Ben Crowder

Blog: #family

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For the last year or so I’ve been rereading some of my old journals each day, to remind myself of my past. My memory tends to focus almost entirely on recent personal history — the last year or so — and if it weren’t for this ritual, I honestly don’t know that I would really ever think about my life before that, except for when my kids ask me stories about my childhood.

I’m learning some things about myself I’d completely forgotten about — apparently I was very interested in art right after my mission, for example, and even almost majored in it. (I’d thought I didn’t really get into art until ten years ago. Whoops.)

The other thing I’ve noticed is that the parts of my journal that mean the most to me now are the little bits about the other people in my life, friends and family, particularly those I don’t much interact with anymore and those who’ve passed on. It’s almost magical to me how fondness from the long ago past can be resurrected with a mere word or a phrase.


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Rocking a young baby to sleep is one of the joys of parenting I’ll miss dearly when my kids grow older.


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Cube Family at the Pool

Cube Family at the Pool
Painted in Procreate Pocket, textured in Photoshop.

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Cube Family Portrait

Cube Family Portrait
Painted in Procreate Pocket, textured in Photoshop.

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No other success

I recently finished Mindhunters, John Douglas’s account of his work as an FBI criminal profiler catching serial killers. It’s a fascinating book. What stood out to me most was this paragraph towards the end:

In all my years of research and dealing with violent offenders, I’ve never yet come across one who came from what I would consider a good background and functional, supportive family unit.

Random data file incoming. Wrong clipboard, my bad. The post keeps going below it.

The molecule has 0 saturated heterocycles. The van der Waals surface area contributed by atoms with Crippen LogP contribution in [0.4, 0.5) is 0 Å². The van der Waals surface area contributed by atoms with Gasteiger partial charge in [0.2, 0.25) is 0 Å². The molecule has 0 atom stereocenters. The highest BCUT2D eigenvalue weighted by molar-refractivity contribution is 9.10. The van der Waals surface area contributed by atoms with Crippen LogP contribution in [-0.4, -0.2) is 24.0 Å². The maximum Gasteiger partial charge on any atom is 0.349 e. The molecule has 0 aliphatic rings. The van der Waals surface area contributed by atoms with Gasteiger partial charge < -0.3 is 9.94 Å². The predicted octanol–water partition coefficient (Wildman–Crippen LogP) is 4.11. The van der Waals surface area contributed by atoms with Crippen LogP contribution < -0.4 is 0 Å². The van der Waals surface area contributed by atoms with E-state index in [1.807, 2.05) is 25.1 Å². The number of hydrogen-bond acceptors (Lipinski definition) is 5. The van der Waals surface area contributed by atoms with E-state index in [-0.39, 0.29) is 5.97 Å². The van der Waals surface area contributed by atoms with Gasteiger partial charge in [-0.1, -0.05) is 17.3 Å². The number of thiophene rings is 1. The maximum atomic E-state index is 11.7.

On a related note, a passage earlier in the book:

At the request of Buffalo SAC Richard Bretzing, I came up that weekend. Bretzing is a very proper, solid guy, a real family man and a key member of the FBI’s so-called Mormon Mafia. I’ll never forget, he had a sign in his office saying something to the effect of, “If a man fails at home, he fails in his life.”

No doubt it was “No other success can compensate for failure in the home,” often attributed to David O. McKay, who was quoting James Edward McCulloch’s 1924 book Home: The Savior of Civilization. I hunted down the book here at the BYU library and, for curiosity’s sake, I present to you the full paragraph (p. 42):

When one puts business or pleasure above his home, he that moment starts on the down grade to soul ruin. The loss of a fortune is nothing compared with the loss of home. When the club becomes more attractive to any man than his home, it is time for him to confess in bitter shame that he has failed to measure up to the supreme opportunity of his life and has flunked in the final test of true manhood. No other success can compensate for failure in the home. This is the one thing of limitless potentialities on earth. The poorest shack of a home in which love prevails over a united family is of greater value to God and future humanity than the richest bank on earth. In such a home God can work miracles and will work miracles. The greatest miracle that King Herod ever saw was John the Baptist. The religious home, though poor, produced John the Baptist. The most dazzling miracle of all history is Jesus of Nazareth. His education was that of a united religious home. Pure hearts in a pure home are always in whispering distance of Heaven. In such a home there is always a key which one may use in opening the reservoirs of the Infinite and start a Pentecost. The great, good God who made this world ordained man and woman for the home and He is seeing to it that they may search the whole world over but will never find the sweetest joys of life anywhere but in the home. In obedience to God’s law for human life, one should make it his highest ambition to build an ideal home. Make home your hobby; for, if anyone makes a loving home with all his heart, he can never miss Heaven.


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